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The goal of this article is to teach you how to use price to earnings ratios (P/E ratios). To keep it practical, we’ll show how Intelligent Systems Corporation’s (NYSEMKT:INS) P/E ratio could help you assess the value on offer. What is Intelligent Systems’s P/E ratio? Well, based on the last twelve months it is 53.42. That is equivalent to an earnings yield of about 1.9%.
How Do I Calculate A Price To Earnings Ratio?
The formula for P/E is:
Price to Earnings Ratio = Share Price ÷ Earnings per Share (EPS)
Or for Intelligent Systems:
P/E of 53.42 = $45 ÷ $0.84 (Based on the year to March 2019.)
Is A High P/E Ratio Good?
The higher the P/E ratio, the higher the price tag of a business, relative to its trailing earnings. That isn’t necessarily good or bad, but a high P/E implies relatively high expectations of what a company can achieve in the future.
How Growth Rates Impact P/E Ratios
Generally speaking the rate of earnings growth has a profound impact on a company’s P/E multiple. If earnings are growing quickly, then the ‘E’ in the equation will increase faster than it would otherwise. And in that case, the P/E ratio itself will drop rather quickly. And as that P/E ratio drops, the company will look cheap, unless its share price increases.
Intelligent Systems’s 294% EPS improvement over the last year was like bamboo growth after rain; rapid and impressive. The sweetener is that the annual five year growth rate of 70% is also impressive. So I’d be surprised if the P/E ratio was not above average.
How Does Intelligent Systems’s P/E Ratio Compare To Its Peers?
The P/E ratio essentially measures market expectations of a company. You can see in the image below that the average P/E (55.4) for companies in the software industry is roughly the same as Intelligent Systems’s P/E.
Intelligent Systems’s P/E tells us that market participants think its prospects are roughly in line with its industry. The company could surprise by performing better than average, in the future. Further research into factors such asmanagement tenure, could help you form your own view on whether that is likely.
Don’t Forget: The P/E Does Not Account For Debt or Bank Deposits
One drawback of using a P/E ratio is that it considers market capitalization, but not the balance sheet. In other words, it does not consider any debt or cash that the company may have on the balance sheet. The exact same company would hypothetically deserve a higher P/E ratio if it had a strong balance sheet, than if it had a weak one with lots of debt, because a cashed up company can spend on growth.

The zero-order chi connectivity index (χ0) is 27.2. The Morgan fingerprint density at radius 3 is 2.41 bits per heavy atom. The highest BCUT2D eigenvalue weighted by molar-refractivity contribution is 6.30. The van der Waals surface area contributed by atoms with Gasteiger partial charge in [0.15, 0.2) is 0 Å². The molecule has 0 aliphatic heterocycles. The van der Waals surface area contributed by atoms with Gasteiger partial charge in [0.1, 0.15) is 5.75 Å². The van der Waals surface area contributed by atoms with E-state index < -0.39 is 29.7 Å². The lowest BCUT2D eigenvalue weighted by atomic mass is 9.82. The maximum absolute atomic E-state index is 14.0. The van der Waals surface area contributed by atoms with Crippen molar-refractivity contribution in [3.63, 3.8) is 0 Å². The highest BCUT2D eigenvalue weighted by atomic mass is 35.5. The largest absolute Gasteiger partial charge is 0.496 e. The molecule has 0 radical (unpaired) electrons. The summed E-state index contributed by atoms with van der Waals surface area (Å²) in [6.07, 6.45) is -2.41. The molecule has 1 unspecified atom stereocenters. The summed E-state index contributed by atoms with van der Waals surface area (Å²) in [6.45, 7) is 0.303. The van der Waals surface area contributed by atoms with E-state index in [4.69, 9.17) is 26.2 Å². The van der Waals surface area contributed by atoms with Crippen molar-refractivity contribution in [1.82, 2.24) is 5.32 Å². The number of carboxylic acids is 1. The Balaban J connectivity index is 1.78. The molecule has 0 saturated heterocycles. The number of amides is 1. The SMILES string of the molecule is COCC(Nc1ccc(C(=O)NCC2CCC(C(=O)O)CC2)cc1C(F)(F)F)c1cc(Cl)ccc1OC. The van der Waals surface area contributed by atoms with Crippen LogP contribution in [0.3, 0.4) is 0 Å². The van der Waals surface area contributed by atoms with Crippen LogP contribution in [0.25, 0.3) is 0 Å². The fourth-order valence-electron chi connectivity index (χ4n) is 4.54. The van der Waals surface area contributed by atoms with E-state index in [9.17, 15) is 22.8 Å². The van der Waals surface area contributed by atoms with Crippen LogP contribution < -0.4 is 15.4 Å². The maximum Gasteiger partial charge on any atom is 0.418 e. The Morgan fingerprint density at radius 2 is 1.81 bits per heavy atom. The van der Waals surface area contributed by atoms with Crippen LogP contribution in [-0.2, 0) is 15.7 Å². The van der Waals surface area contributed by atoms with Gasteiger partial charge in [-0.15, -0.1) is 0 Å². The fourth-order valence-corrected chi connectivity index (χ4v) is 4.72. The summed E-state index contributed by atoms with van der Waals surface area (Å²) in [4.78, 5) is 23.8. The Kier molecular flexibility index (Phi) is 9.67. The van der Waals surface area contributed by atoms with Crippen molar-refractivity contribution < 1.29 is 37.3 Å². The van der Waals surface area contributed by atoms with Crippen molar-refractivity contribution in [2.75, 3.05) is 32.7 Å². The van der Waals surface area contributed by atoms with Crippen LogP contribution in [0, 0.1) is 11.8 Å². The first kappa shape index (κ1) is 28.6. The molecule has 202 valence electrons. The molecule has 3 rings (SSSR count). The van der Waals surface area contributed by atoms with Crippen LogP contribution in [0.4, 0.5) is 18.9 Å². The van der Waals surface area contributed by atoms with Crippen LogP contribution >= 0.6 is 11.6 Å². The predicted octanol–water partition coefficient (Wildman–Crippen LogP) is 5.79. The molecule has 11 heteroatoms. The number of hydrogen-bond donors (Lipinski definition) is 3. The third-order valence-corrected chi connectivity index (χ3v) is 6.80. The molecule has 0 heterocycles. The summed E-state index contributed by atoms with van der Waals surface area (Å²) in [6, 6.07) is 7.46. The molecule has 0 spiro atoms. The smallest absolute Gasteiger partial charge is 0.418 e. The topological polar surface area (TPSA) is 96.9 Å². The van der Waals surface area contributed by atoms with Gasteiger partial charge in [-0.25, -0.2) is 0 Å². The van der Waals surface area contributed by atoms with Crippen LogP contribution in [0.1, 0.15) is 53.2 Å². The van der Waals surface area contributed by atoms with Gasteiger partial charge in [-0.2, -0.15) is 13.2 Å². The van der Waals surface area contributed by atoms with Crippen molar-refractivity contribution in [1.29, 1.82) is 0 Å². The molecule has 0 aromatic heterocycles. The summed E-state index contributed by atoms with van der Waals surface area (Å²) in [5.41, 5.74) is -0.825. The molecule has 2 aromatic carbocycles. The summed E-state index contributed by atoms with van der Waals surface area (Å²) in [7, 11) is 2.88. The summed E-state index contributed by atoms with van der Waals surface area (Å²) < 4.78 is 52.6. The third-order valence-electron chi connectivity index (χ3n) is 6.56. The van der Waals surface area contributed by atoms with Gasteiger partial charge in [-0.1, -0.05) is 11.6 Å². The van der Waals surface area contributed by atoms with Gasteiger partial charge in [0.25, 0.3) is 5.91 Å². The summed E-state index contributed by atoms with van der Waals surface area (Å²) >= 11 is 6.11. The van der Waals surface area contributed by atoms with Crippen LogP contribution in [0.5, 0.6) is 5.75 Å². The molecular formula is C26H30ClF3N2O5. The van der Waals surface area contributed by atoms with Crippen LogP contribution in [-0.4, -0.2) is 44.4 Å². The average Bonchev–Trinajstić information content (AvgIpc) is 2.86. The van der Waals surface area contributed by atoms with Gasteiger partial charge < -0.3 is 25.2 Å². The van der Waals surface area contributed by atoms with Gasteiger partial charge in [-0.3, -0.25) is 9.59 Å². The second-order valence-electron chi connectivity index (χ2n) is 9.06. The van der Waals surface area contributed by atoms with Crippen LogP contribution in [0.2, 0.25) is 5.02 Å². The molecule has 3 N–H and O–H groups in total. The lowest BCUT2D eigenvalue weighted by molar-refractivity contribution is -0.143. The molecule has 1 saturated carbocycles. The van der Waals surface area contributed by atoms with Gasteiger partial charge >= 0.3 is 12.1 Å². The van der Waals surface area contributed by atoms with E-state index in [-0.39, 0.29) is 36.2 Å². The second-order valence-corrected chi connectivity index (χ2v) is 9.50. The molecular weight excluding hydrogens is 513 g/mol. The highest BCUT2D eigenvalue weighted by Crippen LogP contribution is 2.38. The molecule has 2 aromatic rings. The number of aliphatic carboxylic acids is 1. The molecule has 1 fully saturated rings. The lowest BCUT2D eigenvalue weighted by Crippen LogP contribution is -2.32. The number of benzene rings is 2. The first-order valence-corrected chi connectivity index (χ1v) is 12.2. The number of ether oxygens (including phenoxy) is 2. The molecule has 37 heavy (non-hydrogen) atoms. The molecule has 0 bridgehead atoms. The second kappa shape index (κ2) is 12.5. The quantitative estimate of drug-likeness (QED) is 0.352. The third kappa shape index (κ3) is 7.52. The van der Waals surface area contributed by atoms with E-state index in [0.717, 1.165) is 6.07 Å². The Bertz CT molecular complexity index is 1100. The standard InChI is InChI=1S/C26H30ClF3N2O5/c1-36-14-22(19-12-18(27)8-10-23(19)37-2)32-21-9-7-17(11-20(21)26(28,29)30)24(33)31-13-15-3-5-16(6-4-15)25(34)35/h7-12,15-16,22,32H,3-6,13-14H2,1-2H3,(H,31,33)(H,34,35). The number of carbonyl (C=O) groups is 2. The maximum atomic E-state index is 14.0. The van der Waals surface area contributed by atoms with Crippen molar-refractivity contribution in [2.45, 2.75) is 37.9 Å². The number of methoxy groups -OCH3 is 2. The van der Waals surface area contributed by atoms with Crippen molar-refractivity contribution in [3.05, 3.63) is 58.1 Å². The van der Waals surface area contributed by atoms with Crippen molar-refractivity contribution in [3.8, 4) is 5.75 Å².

Spending on growth might be good or bad a few years later, but the point is that the P/E ratio does not account for the option (or lack thereof).
How Does Intelligent Systems’s Debt Impact Its P/E Ratio?
The extra options and safety that comes with Intelligent Systems’s US$22m net cash position means that it deserves a higher P/E than it would if it had a lot of net debt.
The Verdict On Intelligent Systems’s P/E Ratio
Intelligent Systems’s P/E is 53.4 which is above average (18) in the US market. The excess cash it carries is the gravy on top its fast EPS growth. To us, this is the sort of company that we would expect to carry an above average price tag (relative to earnings).
Investors should be looking to buy stocks that the market is wrong about. As value investor Benjamin Graham famously said, ‘In the short run, the market is a voting machine but in the long run, it is a weighing machine.’ We don’t have analyst forecasts, but you might want to assess this data-rich visualization of earnings, revenue and cash flow.
You might be able to find a better buy than Intelligent Systems. If you want a selection of possible winners, check out this free list of interesting companies that trade on a P/E below 20 (but have proven they can grow earnings).
We aim to bring you long-term focused research analysis driven by fundamental data. Note that our analysis may not factor in the latest price-sensitive company announcements or qualitative material.
If you spot an error that warrants correction, please contact the editor at firstname.lastname@example.org. This article by Simply Wall St is general in nature. It does not constitute a recommendation to buy or sell any stock, and does not take account of your objectives, or your financial situation. Simply Wall St has no position in the stocks mentioned. Thank you for reading.